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Revo Foods, the Vienna-based startup behind 3D printed plant-based salmon, has raised €1.5 million (~US$1.78 million) in its first investment round. The fresh capital will enable the startup to double down on R&D and speed up the market launch of its 3D printed vegan seafood products.
Revo Foods, formerly known as Legendary Vish, has closed its first financing round with over €1.5 million (~US$1.78 million). The round saw participation from Danish venture capital firm Hazelpond Capital, Hamburg-based sports and nutrition investors friends2grow, MKO Holdings, cultured fat startup Peace of Meat co-founder Eva Sommer and angel investor Jens Schumann.
Austrian government-backed funds also supported the plant-based seafood food tech in the fundraise, with both the FFG Austrian Research Promotion Agency and the Vienna Business Agency joining the investment.
We are happy to announce the closure of our first fundraising round…and are enthusiastic to work with fantastic strategic investors that will really accelerate our 3D printed plant-based seafood market entry.Revo Foods
“We are happy to announce the closure of our first fundraising round…and are enthusiastic to work with fantastic strategic investors that will really accelerate our 3D printed plant-based seafood market entry,” announced Revo Foods in a post.
“Happy to work with such a great group of strategic investors from the food tech, food distribution and software [and] engineering field,” added Revo Foods’ CEO Robin Simsa, who co-founded the startup with Theresa Rothenbücher and Hakan Gürbüz in 2017.
Simsa separately told Green Queen Media that the funds will also be used to develop its industrial 3D food printing machine. Up until this first fundraise, the then-bootstrapped startup had been operating via a number government grants.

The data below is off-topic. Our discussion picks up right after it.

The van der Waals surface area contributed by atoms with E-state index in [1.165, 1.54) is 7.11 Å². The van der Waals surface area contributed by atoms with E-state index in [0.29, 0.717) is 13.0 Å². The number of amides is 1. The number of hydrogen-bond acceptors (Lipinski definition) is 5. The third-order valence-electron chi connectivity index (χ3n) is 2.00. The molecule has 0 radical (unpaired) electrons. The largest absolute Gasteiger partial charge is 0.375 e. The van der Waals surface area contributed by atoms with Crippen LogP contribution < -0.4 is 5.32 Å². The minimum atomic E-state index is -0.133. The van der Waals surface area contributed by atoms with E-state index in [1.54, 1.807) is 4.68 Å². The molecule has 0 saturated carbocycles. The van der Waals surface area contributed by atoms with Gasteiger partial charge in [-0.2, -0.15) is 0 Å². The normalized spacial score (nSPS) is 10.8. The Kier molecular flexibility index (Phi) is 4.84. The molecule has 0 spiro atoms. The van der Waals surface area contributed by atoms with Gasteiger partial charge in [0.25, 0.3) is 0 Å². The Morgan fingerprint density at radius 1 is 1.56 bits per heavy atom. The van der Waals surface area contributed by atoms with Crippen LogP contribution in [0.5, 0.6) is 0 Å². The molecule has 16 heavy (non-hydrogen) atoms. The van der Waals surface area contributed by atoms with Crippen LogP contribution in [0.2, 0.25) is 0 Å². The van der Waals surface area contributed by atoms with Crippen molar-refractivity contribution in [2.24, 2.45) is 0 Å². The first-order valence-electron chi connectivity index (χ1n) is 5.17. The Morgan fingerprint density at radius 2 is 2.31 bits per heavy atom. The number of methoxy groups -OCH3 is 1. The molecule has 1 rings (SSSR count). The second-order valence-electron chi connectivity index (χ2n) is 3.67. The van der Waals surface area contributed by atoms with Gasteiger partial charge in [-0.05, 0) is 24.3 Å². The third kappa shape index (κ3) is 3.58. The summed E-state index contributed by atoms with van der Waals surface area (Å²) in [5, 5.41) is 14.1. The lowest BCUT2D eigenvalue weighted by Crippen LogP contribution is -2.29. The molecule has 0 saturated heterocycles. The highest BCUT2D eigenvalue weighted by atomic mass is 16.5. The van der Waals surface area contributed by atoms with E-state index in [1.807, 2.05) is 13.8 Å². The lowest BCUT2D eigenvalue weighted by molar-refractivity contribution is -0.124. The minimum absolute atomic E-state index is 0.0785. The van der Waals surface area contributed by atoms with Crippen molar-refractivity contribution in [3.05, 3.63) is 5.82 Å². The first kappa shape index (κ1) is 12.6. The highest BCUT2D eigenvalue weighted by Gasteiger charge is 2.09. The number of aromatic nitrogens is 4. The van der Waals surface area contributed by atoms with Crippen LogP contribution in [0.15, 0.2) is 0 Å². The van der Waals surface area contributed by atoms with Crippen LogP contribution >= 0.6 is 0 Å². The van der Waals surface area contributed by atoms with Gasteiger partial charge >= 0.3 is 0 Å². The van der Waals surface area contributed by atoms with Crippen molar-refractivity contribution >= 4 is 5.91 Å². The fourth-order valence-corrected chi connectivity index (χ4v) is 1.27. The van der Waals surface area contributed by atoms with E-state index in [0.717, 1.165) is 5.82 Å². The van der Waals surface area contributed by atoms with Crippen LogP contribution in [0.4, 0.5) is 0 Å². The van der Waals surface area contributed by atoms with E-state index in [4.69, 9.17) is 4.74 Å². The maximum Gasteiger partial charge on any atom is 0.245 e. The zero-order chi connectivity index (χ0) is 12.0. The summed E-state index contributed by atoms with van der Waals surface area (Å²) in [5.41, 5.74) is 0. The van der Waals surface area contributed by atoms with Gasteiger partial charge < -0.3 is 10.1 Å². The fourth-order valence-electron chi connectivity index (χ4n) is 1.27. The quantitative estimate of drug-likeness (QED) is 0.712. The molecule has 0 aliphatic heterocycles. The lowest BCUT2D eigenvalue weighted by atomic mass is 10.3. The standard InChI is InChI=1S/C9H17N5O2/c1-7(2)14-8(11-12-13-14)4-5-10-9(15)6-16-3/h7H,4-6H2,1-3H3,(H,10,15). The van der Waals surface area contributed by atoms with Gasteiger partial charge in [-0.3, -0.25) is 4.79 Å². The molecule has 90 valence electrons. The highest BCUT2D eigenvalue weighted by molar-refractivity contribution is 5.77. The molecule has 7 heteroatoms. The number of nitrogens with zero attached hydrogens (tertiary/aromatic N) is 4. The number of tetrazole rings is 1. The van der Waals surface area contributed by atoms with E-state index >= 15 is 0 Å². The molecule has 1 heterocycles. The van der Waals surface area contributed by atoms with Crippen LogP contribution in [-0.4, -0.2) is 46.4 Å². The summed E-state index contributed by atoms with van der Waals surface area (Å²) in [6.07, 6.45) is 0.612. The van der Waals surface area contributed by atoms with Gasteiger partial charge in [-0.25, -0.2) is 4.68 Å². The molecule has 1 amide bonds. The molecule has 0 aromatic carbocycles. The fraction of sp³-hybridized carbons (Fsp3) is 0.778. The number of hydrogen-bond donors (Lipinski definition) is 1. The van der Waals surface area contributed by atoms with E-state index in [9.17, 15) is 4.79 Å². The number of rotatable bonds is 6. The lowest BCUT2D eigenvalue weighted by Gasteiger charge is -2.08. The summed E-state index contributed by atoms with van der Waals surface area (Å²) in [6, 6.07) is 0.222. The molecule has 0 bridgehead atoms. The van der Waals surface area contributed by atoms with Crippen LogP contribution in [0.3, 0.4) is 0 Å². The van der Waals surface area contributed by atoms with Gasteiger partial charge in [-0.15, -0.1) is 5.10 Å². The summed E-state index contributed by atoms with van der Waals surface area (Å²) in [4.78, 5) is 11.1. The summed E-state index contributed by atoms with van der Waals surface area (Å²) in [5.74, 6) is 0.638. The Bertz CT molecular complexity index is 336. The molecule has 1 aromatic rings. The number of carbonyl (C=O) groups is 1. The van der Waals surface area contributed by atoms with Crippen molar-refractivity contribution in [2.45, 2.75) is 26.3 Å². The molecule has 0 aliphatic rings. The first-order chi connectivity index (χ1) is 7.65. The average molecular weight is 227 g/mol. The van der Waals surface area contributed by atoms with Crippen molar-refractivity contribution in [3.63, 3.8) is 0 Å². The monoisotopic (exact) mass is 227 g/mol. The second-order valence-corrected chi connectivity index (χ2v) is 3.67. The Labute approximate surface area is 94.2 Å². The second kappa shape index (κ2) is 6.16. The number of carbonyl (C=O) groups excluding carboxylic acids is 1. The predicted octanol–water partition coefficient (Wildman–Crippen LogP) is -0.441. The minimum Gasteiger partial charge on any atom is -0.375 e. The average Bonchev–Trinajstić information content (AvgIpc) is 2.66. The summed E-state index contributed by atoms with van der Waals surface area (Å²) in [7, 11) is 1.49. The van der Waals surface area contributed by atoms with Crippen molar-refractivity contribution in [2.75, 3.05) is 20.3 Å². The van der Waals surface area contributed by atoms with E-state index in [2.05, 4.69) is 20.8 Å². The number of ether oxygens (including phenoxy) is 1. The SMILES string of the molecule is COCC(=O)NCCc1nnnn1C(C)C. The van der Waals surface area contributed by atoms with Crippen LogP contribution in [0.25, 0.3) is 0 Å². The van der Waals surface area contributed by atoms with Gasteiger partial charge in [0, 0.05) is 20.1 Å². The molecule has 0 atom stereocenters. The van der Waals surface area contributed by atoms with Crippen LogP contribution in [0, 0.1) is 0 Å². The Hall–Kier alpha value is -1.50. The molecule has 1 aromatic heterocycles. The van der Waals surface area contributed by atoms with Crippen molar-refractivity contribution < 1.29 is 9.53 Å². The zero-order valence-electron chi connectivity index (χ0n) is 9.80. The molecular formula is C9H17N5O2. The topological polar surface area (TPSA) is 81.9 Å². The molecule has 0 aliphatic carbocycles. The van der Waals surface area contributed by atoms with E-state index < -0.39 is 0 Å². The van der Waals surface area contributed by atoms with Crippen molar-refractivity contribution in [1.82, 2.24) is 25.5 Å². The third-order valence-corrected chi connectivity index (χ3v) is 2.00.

“After this fundraising round, we can fully focus on product and tech development and are excited to present new products soon,” Simsa told us.
The founding trio came together under the European Union-backed research project Training4CRM, and began exploring whether 3D printing technology could be applied to develop alternatives for seafood that could mimic the complex structure of cuts of fish, such as tuna and salmon, using only plant-based ingredients.
While there are a host of startups now working on plant-based seafood, Revo Foods and its 3D printing technology stands out from other alternatives on the market with its whole-cut format, as opposed to seafood analogues made using extrusion processing techniques, like Good Catch Foods’ vegan range of tuna chunks, fish burgers and crab cakes, or Hooked Foods’ shredded salmon.
Revo Foods’ initial products – salmon strips and salmon spreads – won’t have the same whole-cut resemblance to seafood, but prototypes of salmon and tuna sashimi, which are still under development, will have the complex bite and structure of real fish.
The startup recently hosted its first 3D printed plant-based salmon tasting event in Austria in February, partnering with bagel café Budapest Bagels to serve bagels featuring its high-protein vegan salmon that is made from just 11 ingredients and contains plant-based omega-3 fatty acids.
Revo Foods says it plans to launch its initial plant-based seafood products on the market in Vienna this summer, before rolling out to other European markets later on and continuing its development of whole-cut structure fillets – which the latest funding will be crucial to help speed up. Simsa told Green Queen Media that the first international market it will debut after its domestic Austria launch will be Germany.
The startup stands among just a handful of food techs using 3D printing to create alternative proteins, alongside players like Barcelona-based Novameat who has developed 3D printed vegan steak and cell-based meat prototype, and Israeli firm Redefine Meat who has developed a hyper-realistic plant-based 3D “Alt-Steak”.
All images courtesy of Revo Foods.